from the District Court of Cass County, East Central Judicial
District, the Honorable Douglas R. Herman, Judge. AFFIRMED.
J. Olafson Selzer, Assistant State's Attorney, Fargo, ND,
for plaintiff and appellee.
R. McCabe, Bismarck, ND, for defendant and appellant.
1] JanMichel Wangstad ("Wangstad") appeals a
criminal judgment entered after a jury verdict finding him
guilty of attempted murder. Wangstad argues the district
court erred in the admission of social media posts he made
prior to the alleged crime, the jury was given erroneous
instructions, and the evidence was insufficient to support
the conviction. We affirm the judgment of conviction.
2] On March 18, 2016, West Fargo police were dispatched to
the Rodeway Inn in response to a report of a man with a gun.
Responding officers located the source of the disturbance in
one of the rooms. One of the officers knocked on the door of
the room and announced, "police." A female
acquaintance of Wangstad opened the door and began to step
back into the room. The officers told the female to get down
on the ground. Two officers then entered a few steps into the
room and noticed Wangstad standing by a desk. Wangstad made a
fast-paced movement from the desk to the corner of the room
where he fired a gun in the direction of one of the officers.
The bullet traveled through the wall above the entry door to
the room and lodged into the wall of another room. The
officers then backed out of the room.
3] Wangstad admitted at trial that he moved toward the corner
of the room, pulled the gun from his waistband, fired the
gun, and the bullet hit above the door where one of the
officers was standing. Wangstad stated he did not intend to
shoot the officer; he just wanted to "get him out of the
room as quickly as possible." Wangstad was convicted by
a jury on the charge of attempted murder.
4] On appeal, Wangstad argues the statements he made via
social media posts prior to the alleged crime should not have
been admitted into evidence. Wangstad also argues the jury
was not properly instructed regarding the essential elements
of attempted murder under N.D.C.C. §§ 12.1-06-01,
12.1-16-01(1)(a). Lastly, Wangstad argues the evidence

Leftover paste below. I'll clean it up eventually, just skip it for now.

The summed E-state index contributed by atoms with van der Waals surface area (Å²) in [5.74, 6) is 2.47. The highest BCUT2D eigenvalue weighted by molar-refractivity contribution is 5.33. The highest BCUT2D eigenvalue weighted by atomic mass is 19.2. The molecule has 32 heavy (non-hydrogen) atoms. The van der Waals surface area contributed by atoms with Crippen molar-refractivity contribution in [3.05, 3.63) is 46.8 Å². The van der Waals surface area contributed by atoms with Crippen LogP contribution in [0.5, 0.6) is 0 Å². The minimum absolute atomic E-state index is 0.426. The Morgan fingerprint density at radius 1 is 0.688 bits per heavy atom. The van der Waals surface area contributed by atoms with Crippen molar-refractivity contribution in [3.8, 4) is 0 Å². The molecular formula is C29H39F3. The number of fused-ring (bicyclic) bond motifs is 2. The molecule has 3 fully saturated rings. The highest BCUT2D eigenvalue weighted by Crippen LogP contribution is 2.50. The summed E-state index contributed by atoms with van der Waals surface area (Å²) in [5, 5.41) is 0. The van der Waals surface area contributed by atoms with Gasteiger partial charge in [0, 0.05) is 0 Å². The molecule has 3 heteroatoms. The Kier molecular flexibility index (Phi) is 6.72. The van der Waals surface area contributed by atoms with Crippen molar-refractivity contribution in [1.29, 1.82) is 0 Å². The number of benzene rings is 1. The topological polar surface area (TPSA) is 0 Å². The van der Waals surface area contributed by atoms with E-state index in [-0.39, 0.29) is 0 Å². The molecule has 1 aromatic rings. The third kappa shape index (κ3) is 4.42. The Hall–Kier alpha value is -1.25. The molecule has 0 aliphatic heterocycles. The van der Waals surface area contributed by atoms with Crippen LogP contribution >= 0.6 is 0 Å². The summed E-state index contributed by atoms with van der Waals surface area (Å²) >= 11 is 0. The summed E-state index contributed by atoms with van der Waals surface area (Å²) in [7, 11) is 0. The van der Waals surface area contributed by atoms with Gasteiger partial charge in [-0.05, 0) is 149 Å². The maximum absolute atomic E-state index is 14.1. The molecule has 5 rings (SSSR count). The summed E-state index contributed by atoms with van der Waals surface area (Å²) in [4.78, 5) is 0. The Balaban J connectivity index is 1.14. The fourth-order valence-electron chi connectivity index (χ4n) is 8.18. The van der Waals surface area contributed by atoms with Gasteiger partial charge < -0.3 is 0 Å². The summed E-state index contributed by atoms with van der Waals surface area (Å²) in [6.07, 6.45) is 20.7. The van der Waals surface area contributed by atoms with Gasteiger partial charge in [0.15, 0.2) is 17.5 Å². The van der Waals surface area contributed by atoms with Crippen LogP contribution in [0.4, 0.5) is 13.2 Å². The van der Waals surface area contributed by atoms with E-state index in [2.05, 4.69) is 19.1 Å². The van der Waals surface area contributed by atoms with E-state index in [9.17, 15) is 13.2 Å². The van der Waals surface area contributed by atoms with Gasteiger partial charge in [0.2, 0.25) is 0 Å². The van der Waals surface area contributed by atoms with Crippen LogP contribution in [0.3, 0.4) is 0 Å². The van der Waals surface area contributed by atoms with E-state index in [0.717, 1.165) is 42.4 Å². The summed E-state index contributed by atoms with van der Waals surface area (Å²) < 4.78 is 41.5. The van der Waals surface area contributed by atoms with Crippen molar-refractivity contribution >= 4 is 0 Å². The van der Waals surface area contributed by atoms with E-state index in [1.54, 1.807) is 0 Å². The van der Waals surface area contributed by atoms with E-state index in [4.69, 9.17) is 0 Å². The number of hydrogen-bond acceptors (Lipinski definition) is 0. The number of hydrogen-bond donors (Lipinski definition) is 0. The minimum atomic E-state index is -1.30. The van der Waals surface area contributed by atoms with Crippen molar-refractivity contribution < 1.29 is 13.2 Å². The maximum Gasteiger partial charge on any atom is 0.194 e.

presented at trial was insufficient to warrant a finding of
guilty beyond a reasonable doubt.
5] The State offered as evidence portions of two social media
posts that had been authored by Wangstad. The State offered
the posts as evidence of Wangstad's state of mind arguing
the posts demonstrated that Wangstad had an anti-law
enforcement disposition and violent intentions. Wangstad
objected to the relevancy of the posts, arguing that
N.D.R.Ev. 403 precluded the posts from being admitted as
evidence because they were not probative to the issues being
tried and, if probative, were unduly prejudicial. The
district court overruled the objection, admitted the
evidence, and inquired whether Wangstad wanted the entirety
of both posts read to the jury. Wangstad requested a complete
version of both posts be read to the jury.
6] "In ruling on the relevancy of evidence, a trial
court has broad discretion to balance the probative value of
the evidence against the risk of unfair prejudice, and its
decision will not be overturned on appeal absent an abuse of
discretion." State v. Valgren, 411 N.W.2d 390,
394 (N.D. 1987) (citing State v. Newnam, 409 N.W.2d
79, 87 (N.D. 1987)). A trial court has "broad discretion
in determining whether to admit or exclude evidence, and its
determination will be reversed on appeal only for an abuse of
discretion." State v. Chisholm, 2012 ND 147,
¶ 10, 818 N.W.2d 707. "[T]his Court does not
reverse a district court's decision to admit or exclude
evidence on the basis of relevance unless the district court
abused its discretion by acting in an arbitrary,
unreasonable, or unconscionable manner." State v.
Bjerklie, 2006 ND 173, ¶ 4, 719 N.W.2d 359 (citing
Rittenour v. Gibson, 2003 ND 14, ¶ 35, 656
7] Here, the district court noted the social media posts were
prejudicial. The court then extensively balanced the
probative value of the posts and the possible prejudice
created by the posts to determine if they were unduly
prejudicial and required to be excluded from evidence. The
court noted that social media related evidence was becoming
increasingly common in many different types of cases. The
court considered the proximity in time the posts were made to
the incident being tried and provided, in part, the following
And all of a sudden we have, in the 21st Century, temporary
expressions of state of mind that never existed before.
It's compelling evidence. It is the best evidence. How
could we not consider it? What fact finder would not want to
know this? What fair fact finder would not want to know this,
that within ten days prior to this event, ...